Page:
Local governments can still have vicious dog ordinances

[private]Legislation that would have prevented local governments from enacting ordinances to ban specific breeds of dogs – such as pit bulls – was put down by a House committee Tuesday.

A Governmental Affairs subcommittee declined to take a vote on HB 124, which effectively killed the bill for this session.

“I consider the case closed,” said Rep. John Yates (R-Griffin), the bill’s sponsor.

HB 124 would have prohibited city and county governments from passing any ordinance “for the regulation of domestic dogs that classifies based on breed.” That would have made it illegal for local governments to ban pit bulls or other types of dogs that endanger citizens.

The bill was opposed by lobbyists from the Georgia Municipal Association (GMA) and the Association County Commissioners of Georgia (ACCG), who said the legislation would have made it impossible for their governments to deal with local public safety issues.

“What comes next?” asked Todd Edwards of ACCG. “No leash laws? No tethering laws? No laws requiring neutering and spaying? You’ve got to let the counties do their jobs.”

“It comes down to a question of, who makes the decision?” said the GMA’s Tom Gehl. “Should it be the state legislature or the city and county governments that actually have to deal with the problem?”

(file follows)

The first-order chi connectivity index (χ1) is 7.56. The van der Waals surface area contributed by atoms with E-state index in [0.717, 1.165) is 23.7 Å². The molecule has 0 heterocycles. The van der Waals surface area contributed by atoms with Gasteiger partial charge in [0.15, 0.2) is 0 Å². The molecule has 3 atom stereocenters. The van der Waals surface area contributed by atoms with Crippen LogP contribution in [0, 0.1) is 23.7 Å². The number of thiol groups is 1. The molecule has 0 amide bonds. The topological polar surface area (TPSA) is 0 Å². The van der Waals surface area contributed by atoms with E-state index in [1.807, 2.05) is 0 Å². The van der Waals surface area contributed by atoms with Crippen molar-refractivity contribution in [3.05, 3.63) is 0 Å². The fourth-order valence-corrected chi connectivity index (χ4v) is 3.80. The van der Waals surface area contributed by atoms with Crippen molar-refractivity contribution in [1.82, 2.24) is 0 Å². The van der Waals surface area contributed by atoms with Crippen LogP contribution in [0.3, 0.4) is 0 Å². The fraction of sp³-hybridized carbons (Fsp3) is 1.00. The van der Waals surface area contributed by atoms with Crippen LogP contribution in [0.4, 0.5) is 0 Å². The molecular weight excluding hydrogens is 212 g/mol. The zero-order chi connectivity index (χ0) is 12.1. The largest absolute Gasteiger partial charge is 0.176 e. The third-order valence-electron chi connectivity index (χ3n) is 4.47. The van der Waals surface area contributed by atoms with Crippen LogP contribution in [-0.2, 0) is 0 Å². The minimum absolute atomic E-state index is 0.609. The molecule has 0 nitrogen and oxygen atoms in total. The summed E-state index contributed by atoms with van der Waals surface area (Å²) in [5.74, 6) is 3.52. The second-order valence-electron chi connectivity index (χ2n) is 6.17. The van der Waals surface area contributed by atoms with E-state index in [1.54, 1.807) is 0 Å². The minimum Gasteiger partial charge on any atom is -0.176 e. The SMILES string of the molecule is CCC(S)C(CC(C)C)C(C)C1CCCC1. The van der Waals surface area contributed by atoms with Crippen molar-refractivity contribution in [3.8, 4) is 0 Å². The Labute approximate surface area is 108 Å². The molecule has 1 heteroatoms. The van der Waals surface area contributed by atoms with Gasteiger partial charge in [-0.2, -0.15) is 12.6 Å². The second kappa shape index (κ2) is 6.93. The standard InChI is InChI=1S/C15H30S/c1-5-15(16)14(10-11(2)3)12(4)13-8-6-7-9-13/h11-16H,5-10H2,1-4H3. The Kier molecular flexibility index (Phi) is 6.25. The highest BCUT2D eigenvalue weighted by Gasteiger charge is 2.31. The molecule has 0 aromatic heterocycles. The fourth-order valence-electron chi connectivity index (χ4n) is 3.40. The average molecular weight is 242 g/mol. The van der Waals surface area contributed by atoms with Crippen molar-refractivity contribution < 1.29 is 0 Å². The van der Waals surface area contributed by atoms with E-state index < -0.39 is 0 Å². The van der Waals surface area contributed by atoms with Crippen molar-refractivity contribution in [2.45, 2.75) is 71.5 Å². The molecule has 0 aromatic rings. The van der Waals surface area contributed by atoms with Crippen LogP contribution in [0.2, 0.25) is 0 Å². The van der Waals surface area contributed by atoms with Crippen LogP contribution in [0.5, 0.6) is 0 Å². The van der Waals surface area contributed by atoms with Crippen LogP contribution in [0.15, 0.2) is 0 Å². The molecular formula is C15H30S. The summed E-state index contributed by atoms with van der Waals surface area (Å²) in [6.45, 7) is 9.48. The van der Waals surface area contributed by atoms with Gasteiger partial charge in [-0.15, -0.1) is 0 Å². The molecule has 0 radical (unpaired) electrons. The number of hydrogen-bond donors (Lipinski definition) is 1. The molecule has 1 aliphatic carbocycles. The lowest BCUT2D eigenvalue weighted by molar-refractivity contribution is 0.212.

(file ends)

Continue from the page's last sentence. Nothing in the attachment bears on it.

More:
Several local governments have adopted vicious dog ordinances to deal with canines that attack and maul people. Gehl said the only city government with an ordinance that specifically bans pit bulls is Lawrenceville in Gwinnett County.

The subcommittee is chaired by Rep. Jay Powell (R-Camilla), the former mayor of Camilla, and the members were sympathetic to the need to control dangerous animals.

“We actually lost a child to a vicious dog attack,” said Rep. Darlene Taylor (R-Thomasville).

HB 124 is one of several bills introduced this session that would enact a statewide standard or prohibition that eliminates local control over an issue.

Legislators are considering other bills that would prevent local governments from banning the use of plastic bags (SB 139), moving monuments or statues (HB 50), enforcing moratoriums on structures like cellphone towers (SB 142), or regulating public swimming pools (HB 219).

© 2015 by The Georgia Report

Tags: ACCG , dangerous dogs , Darlene Taylor , GMA , Jay Powell , local governments , pit bulls